Information Security in Academic Institutions
What this means to you . . .

If you are a student or a parent:
  • Your personal identification, health and financial data may be at risk and make you vulnerable to identity theft or fraud.
  • This may leave your financial data susceptible to hackers and result in widespread identity theft potential affecting the whole family.

If you are a professor, researcher or university employee:
  • Your intellectual property (IP) including research and development projects and proprietary coursework are at risk.
  • Additionally, as with students or parents of students, your personal identification, health and financial records are at risk and could
    leave your vulnerable to IP theft, identity theft, and fraud.

If you are a business person who relies on the Internet:
  • Commercial organizations have been affected by malicious attackers, using universities as a conduit, with increasing frequency
    over the years.  A notable incident occured in Spring 2000, when eBay, Yahoo and other websites were brought down by a high-
    profile string of distributed denial-of-service (DDOS) attacks.
  • In the past, a security breach at a university usually meant that someone had pulled the fire alarm at a residence hall at 2 a.m. The
    DDOS attacks—in which hackers often hijacked university systems to overload an e-tailer's Web servers with so many bogus
    requests that they couldn't respond to real ones—brought to light the vulnerability of the nation's universities.

If you are a government employee:
  • The government’s frequent collaboration with universities on projects ranging from high-technology solutions, cutting-edge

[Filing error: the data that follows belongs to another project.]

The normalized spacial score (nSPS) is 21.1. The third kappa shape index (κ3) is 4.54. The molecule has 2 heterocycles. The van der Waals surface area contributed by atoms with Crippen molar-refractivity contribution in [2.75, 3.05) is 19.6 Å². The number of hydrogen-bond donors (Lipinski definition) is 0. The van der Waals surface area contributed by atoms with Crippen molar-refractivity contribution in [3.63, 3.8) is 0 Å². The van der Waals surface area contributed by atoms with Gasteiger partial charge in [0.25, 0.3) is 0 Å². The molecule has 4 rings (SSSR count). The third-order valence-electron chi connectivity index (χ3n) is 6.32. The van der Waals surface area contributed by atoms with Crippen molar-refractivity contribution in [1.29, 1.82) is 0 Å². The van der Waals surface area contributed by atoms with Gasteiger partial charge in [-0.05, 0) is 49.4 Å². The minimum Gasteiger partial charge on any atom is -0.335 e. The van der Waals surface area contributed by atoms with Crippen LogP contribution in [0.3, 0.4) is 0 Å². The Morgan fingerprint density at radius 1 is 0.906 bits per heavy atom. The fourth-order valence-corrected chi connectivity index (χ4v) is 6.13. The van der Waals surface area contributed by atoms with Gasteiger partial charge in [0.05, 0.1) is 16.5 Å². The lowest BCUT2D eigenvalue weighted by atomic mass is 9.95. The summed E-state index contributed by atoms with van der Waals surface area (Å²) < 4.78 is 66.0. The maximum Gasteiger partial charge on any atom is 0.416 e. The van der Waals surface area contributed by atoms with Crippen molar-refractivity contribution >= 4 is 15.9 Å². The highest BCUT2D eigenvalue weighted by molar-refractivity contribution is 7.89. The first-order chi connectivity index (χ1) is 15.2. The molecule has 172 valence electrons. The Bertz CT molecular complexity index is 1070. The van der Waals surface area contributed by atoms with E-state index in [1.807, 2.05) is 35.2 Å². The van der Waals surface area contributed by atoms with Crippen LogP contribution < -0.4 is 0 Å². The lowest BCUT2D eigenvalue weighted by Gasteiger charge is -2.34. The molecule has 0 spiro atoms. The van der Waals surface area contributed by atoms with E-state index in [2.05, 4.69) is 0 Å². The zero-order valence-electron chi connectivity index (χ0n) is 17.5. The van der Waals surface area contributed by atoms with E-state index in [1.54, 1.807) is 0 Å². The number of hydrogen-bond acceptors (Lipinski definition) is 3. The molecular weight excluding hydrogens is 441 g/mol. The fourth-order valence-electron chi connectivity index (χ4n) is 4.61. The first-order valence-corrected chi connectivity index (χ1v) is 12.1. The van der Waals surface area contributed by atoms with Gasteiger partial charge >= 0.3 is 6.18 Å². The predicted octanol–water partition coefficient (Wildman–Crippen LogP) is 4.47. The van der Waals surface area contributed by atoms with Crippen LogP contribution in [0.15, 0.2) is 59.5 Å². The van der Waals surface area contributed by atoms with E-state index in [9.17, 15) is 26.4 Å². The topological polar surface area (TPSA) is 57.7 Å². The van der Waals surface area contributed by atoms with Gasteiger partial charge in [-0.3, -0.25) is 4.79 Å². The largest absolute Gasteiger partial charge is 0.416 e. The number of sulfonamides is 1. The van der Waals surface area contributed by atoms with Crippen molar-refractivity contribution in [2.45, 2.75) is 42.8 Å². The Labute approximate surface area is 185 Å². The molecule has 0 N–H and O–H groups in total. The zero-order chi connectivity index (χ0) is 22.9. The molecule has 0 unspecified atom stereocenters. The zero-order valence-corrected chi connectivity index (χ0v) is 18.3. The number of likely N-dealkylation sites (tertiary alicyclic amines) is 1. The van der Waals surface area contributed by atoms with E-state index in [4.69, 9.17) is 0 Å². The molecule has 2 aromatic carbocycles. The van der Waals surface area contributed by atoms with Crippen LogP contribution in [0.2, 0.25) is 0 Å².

research to process improvement for agencies, can impact your personal and work-related information.  
  • Students may not be vetted or background checked before involvement in projects impacting your agency.
  • Hackers often target students who wish to demonstrate their prowess or seek previews of movies and music.  They ask for access
    to other universities or government agencies and, in this way, create a virtually untraceable network of hacks across universities
    and into the government, where they can move around freely.  

If you live in the United States:
  • In the struggle to balance the desired openness of academic institutions with the need for network security, colleges and
    universities may be the weakest link in the chain of critical infrastructure security.   Perhaps the most frightening incident in which
    universities’ vulnerabilities can be exploited is a dedicated-denial-of-service attack (DDoS) on the U.S.
    critical infrastructure, in which university computers unwittingly serve as zombies.
  • A more gradual, but certainly crippling, effect on public safety and security arises from financial losses incurred by
    institutions: an informal Chronicle of Higher Education survey of nineteen research universities (March 2003) shows that each spent
    an average of  $299,579 during a five-week period last summer to undo the havoc wrought by the Blaster worm.
For more information:
(917) 783 – 8496
(646) 365-3148 (fax)

This project is supported by Grant No. 2004-IJ-CX-0045 awarded by the National Institute of Justice, Office of Justice Programs, US Department of Justice. Points of view in
this document are those of the author and do not necessarily represent the official position or policies of the US Department of Justice.